The nitrogen cycle is incredibly important in many industries, such as agriculture and waste water treatment. The microbes involved in this cycle are the stars of the show; one bacteria in particular was highlighted in Nature this past week. In addition, NMT could further this research by measuring nitrogen-based molecules in this bacteria.
One main step of the nitrogen cycle is when certain microbes take and oxidize ammonia (NH3) to use for energy. This step is interesting, because there are tons of bacteria and archaea eager for ammonia, but very little is actually available in their environment. They have to make do with the tiniest scraps they can find, and beat the competing microbes for food. Usually, the archaea prevail.
Nature just published "Kinetic analysis of a complete nitrifier reveals an oligotrophic lifestyle," by K. Dimitri Kits and Michael Wagner et al. of the University of Vienna. They cultured one particularly interesting bacteria, Nitrospira inopinata, that not only oxidizes ammonia, but nitrite (NO2−) as well, which is not common. They wondered, does this bacteria have an advantage over other ammonia-oxidizers? Who would win in a fight?
In this experiment, researchers compared three oxidizers on their affinity for ammonia: Ammonia-oxidizing bacteria (AOB), ammonia-oxidizing archaea (AOA), and Nitrospira inopinata. Out of the three, they found that N. inopinata had the best affinity. Even though it could fall back to another source of energy, this champion bacteria still made the most efficient use of ammonia, beating out it's closest competitors.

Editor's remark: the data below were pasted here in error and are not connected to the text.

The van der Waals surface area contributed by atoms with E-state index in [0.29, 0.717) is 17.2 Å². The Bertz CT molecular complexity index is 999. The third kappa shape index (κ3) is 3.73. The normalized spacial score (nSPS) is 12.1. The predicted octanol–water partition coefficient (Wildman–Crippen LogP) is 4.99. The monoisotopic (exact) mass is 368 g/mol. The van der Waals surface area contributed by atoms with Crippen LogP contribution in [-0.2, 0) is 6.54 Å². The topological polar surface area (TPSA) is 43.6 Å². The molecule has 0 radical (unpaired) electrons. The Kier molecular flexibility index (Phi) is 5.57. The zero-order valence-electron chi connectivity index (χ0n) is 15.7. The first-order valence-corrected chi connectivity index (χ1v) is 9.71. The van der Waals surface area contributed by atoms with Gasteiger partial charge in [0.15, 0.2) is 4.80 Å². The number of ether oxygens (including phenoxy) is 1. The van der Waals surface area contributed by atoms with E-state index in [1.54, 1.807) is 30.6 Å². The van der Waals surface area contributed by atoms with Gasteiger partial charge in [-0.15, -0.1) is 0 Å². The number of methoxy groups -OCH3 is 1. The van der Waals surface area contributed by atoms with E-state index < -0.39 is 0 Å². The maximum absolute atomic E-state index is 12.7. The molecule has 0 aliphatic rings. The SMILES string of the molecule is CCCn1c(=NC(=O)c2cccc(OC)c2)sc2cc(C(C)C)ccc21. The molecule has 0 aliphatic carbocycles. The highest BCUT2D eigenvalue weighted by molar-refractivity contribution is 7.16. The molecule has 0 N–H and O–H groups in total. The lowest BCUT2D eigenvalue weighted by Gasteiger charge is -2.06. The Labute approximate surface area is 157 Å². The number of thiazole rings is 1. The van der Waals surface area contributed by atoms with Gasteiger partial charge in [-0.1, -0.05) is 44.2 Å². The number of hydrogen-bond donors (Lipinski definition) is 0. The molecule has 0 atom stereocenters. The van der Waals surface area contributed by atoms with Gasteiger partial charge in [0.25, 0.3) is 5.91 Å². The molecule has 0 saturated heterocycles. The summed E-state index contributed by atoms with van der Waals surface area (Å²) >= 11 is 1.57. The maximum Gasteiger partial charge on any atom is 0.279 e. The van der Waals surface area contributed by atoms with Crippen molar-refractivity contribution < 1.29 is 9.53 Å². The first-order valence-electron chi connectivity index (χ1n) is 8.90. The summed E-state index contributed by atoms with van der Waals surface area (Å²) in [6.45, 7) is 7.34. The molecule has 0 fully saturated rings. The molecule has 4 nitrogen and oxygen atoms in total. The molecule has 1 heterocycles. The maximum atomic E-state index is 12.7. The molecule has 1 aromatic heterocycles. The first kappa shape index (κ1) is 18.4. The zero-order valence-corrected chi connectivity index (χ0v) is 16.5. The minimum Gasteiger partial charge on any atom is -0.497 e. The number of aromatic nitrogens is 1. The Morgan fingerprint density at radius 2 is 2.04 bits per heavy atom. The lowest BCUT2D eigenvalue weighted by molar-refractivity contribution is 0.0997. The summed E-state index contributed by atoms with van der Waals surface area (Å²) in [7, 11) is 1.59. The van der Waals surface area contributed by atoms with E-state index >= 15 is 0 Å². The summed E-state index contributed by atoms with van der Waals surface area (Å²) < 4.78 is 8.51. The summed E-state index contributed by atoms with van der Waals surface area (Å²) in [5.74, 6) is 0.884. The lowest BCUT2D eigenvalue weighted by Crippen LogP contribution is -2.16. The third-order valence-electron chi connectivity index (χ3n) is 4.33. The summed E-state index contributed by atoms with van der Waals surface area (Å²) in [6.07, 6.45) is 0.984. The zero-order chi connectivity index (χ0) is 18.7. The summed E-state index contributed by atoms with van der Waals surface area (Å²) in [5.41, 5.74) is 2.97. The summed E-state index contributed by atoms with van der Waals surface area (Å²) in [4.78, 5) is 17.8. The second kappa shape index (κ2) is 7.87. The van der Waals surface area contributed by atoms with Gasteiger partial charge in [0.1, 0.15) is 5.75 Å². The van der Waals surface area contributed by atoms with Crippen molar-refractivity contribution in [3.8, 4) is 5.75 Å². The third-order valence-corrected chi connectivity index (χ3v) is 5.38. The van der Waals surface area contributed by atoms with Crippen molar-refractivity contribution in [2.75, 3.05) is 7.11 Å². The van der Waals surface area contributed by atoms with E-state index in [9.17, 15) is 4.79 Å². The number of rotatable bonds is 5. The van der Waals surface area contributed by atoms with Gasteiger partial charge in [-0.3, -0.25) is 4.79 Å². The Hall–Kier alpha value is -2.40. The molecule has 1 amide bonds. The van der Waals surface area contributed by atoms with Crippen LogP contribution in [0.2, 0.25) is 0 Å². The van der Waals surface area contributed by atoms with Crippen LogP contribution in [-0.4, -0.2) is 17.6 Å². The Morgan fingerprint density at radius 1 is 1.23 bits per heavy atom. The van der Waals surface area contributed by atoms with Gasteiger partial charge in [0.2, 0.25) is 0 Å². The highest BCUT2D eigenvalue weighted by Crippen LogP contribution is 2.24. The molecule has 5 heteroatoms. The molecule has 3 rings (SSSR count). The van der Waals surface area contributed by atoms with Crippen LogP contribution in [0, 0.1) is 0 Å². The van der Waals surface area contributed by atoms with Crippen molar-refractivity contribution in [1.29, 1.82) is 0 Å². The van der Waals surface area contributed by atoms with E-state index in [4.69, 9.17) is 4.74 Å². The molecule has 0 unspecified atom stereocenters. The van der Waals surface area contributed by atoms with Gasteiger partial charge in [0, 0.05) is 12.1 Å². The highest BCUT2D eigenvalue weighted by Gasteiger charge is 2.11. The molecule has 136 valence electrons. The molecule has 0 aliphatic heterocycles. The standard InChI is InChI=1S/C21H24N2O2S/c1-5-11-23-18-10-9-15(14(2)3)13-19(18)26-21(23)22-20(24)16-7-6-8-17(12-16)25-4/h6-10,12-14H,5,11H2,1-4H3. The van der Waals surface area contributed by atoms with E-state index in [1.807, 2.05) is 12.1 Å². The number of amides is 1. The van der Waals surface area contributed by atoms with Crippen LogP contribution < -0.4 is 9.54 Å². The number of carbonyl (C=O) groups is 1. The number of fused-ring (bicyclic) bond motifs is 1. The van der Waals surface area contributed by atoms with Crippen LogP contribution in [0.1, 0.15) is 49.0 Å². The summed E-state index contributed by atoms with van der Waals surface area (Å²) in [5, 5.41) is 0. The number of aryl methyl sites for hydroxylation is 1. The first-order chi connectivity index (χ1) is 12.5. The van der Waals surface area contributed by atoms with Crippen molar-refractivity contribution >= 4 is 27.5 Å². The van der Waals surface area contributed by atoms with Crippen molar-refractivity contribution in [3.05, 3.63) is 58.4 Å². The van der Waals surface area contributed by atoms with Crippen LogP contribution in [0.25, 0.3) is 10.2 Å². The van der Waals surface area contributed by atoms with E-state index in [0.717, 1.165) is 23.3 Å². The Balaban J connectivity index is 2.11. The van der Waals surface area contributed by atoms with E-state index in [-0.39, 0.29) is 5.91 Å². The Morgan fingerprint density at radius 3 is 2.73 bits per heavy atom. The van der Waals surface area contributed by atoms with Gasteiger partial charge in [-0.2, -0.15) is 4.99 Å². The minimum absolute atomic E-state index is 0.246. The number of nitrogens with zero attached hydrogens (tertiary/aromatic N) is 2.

It seems that NMT would be a perfect tool to further this research on the intriguing N. inopinata. Not only can NMT measure ammonium (NH4+) flux, but it also has sensors available for nitrate (NO3-), which is one of the products from this bacteria's reactions. NH4+ and NO3- have both been measured by NMT numerous times, such as in a Nitrosomonas europaea biofilm, in a study by Eric McLamore et al. in 2009. They measured a large biofilm measuring more than 5 cm both wide and long, but NMT can measure a wide variety of sample sizes, so smaller colonies could easily be tested as well.
Now, this new Nature study discovered that N. inopinata has an impressive ammonia affinity compared to other microbes. But when measured with NMT, what will its ammonium flux profile actually look like, and what will this indicate about it's use of ammonia? What will the nitrate efflux look like? How will these data look compared to the other microbes?
Only NMT can answer these questions with real time flux measurement in live colonies of N. inopinata. As this research moves forward, it will surely lead to new techniques for agricultural practices and wastewater protocols. One must wonder, what will be the next discovery about this amazing bacteria?
For more NMT connections, see NMT Publications: http://youngerusa.com/index.php/publications
K Dimitri Kits, et al. Kinetic analysis of a complete nitrifier reveals an oligotrophic lifestyle. Nature, 2017. 269–272.
Eric S. McLamore, et al. Non-invasive self-referencing electrochemical sensors for quantifying real-time biofilm analyte flux. Biotechnology and Bioengineering, 2009.102:791–799.
Photo Credit to K. Dimitri Kits, an author of the Nature paper.
New! Introducing "CNS and NMT" series
In this series of posts, you will learn something new that you cannot get anywhere else. Here you will find out how the latest research from Cell, Nature, and Science journals could go even further with the addition of new technology. We will show you how NMT can change the way that research is done, and how it can give a new perspective to studying the life sciences.
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